Miles Sparrowhawk (oz7872)


Miles Sparrowhawk (oz7872) by Dennis Bryant 1966 - plan thumbnail

About this Plan

Miles Sparrowhawk. Radio control scale model, for Merco 49 power. From RCM Annual 1966.

Quote: "One of the finest scale ships ever presented, the Miles Sparrowhawk placed high at the British Nationals. An added bonus - the Sparrowhawk is a top sport flier as well.

THE choice of the Sparrowhawk for multi scale evolved as the result of the failure of another scale model. It was just three weeks before the 1964 British Nationals. I had just completed a Hawker Fury, which was to be my entry for that year, having spent six months on this particular model. Needless to say I had high hopes for the Fury, and you can imagine my feelings when, on the day of the test flight, the model proved to be underpowered with a Merco 49. At that time the Merco 61 was not in production and the only altemative was a McCoy 60 or ST56 - neither of which could be obtained in time for the Nationals.

I still had my Macchi 202 (oz6255) from the previous year, but under British rules a winning model cannot be entered two years in succession, so there was no choice left but to build a new model - and in three weeks timel Searching through all of my aviation magazines to find air suitable subject which could be built in such a short time, finally I decided upon the Sparrowhawk. It has a typical multi layout and is almost as easy to build as a normal stunt model. As a result, I had it finished three days before the Nats, and just in time for two test flights. I also managed to place second in the R/C scale event which was more than anticipated, considering the circumstances.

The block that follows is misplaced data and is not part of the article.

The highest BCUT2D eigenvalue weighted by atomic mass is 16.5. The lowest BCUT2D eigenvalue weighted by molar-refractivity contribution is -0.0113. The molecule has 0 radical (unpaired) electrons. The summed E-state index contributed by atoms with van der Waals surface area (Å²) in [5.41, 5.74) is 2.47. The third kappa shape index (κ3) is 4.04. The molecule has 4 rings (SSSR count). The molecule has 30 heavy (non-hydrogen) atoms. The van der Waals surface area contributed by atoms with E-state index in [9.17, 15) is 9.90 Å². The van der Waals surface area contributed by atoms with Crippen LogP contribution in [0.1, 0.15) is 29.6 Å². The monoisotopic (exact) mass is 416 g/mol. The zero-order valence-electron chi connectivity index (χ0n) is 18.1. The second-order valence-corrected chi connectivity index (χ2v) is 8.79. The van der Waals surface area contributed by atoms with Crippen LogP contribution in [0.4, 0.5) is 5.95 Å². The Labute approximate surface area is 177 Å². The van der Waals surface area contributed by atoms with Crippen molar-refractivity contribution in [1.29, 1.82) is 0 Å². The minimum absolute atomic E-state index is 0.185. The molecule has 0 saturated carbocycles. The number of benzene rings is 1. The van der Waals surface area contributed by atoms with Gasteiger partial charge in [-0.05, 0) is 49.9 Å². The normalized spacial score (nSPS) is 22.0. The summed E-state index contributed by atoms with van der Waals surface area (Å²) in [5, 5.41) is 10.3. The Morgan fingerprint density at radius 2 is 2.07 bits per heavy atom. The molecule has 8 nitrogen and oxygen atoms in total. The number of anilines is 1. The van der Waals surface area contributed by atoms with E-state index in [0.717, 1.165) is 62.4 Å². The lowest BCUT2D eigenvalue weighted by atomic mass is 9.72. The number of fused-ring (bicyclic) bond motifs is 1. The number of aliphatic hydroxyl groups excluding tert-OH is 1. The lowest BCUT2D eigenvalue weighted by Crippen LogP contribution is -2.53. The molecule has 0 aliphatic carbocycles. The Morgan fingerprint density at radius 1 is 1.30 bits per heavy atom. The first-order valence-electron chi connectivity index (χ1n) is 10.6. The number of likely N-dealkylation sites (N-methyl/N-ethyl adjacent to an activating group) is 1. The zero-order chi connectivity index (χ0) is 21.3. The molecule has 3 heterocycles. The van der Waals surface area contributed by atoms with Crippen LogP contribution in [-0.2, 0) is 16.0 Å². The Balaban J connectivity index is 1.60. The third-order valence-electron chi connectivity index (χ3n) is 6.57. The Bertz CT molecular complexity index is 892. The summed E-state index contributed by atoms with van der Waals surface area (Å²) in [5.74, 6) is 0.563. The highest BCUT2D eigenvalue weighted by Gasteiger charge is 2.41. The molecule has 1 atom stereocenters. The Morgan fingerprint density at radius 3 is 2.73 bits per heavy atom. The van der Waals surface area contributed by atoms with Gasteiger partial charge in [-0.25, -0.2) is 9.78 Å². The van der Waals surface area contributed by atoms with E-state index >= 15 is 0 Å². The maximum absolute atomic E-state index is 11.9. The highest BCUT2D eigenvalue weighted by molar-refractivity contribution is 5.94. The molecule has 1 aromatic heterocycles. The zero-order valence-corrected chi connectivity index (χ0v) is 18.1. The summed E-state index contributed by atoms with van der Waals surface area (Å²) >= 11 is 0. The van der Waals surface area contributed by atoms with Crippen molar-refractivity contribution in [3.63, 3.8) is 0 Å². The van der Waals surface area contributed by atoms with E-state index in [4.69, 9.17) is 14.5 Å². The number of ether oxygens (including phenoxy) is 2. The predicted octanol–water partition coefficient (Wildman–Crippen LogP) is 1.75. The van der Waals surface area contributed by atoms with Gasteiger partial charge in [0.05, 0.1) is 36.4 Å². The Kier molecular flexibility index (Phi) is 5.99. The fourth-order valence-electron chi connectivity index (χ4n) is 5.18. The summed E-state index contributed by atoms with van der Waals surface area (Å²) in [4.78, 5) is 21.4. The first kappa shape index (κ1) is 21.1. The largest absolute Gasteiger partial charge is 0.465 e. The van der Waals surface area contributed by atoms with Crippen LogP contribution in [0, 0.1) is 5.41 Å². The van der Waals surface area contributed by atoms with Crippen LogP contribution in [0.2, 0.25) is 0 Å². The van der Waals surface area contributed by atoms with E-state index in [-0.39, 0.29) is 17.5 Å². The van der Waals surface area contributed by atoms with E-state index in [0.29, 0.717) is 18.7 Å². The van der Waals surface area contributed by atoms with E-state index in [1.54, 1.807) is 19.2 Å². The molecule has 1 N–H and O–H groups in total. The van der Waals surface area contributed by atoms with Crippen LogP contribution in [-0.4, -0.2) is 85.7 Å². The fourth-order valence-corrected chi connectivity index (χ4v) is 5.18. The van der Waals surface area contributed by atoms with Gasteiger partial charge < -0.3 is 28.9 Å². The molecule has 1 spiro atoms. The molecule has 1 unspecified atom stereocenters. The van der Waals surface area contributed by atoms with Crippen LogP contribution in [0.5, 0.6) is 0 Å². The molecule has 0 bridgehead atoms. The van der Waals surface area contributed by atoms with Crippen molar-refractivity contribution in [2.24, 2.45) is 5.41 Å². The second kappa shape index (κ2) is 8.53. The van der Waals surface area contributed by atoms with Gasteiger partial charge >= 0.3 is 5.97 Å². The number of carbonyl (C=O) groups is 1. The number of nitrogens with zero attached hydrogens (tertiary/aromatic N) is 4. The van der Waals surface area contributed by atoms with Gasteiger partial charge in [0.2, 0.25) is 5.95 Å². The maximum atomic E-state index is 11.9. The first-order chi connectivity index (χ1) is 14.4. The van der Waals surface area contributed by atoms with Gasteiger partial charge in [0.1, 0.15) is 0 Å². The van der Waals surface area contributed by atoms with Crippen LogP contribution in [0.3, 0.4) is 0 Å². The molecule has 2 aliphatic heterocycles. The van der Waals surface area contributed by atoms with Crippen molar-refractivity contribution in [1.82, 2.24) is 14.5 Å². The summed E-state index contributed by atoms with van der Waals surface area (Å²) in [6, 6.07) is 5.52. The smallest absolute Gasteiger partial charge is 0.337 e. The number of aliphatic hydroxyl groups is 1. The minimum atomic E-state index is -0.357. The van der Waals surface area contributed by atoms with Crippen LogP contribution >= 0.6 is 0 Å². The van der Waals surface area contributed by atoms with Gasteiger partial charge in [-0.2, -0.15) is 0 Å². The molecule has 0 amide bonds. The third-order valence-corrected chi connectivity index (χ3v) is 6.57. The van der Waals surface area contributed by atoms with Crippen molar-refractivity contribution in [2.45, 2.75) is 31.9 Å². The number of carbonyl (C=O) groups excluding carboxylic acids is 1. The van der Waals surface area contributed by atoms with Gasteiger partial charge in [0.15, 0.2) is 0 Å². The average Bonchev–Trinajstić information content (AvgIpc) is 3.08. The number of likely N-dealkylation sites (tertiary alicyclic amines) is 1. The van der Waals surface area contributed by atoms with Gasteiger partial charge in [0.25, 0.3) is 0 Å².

I flew the Sparrowhawk for the rest of the season and it has proved to be an excellent performer. It will compete on equal terms with Class III contest multi designs. For the scale buffs, there are no deviations from scale and construction is simple and straight forward.

Construction. Commence by building the fuselage. This is of conventional construction with balsa sides and ply doublers. The bottom sheeting should be left off until the stabilizer has been made and fitted in order to enable the elevator push rod to be attached to the elevator horn. The wing root fairings should be constructed after the wings have been completed. With the wings lightly cemented in place the fairing blocks can then be shaped to fit accurately between the wing and fuselage. When a satisfactory ft has been obtained, the wing may be removed and the fairing blocks cemented permanently in place.

The wings are also of conventional construction and need no special advice except for one small point, which applies to all sheet covered wings. The sheeting should always be applied from the leading edge back as it is easier than trying to fit a piece of sheet be-tween a leading and trailing edge sec-tion that have already been applied..."

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Miles Sparrowhawk (oz7872) by Dennis Bryant 1966 - model pic


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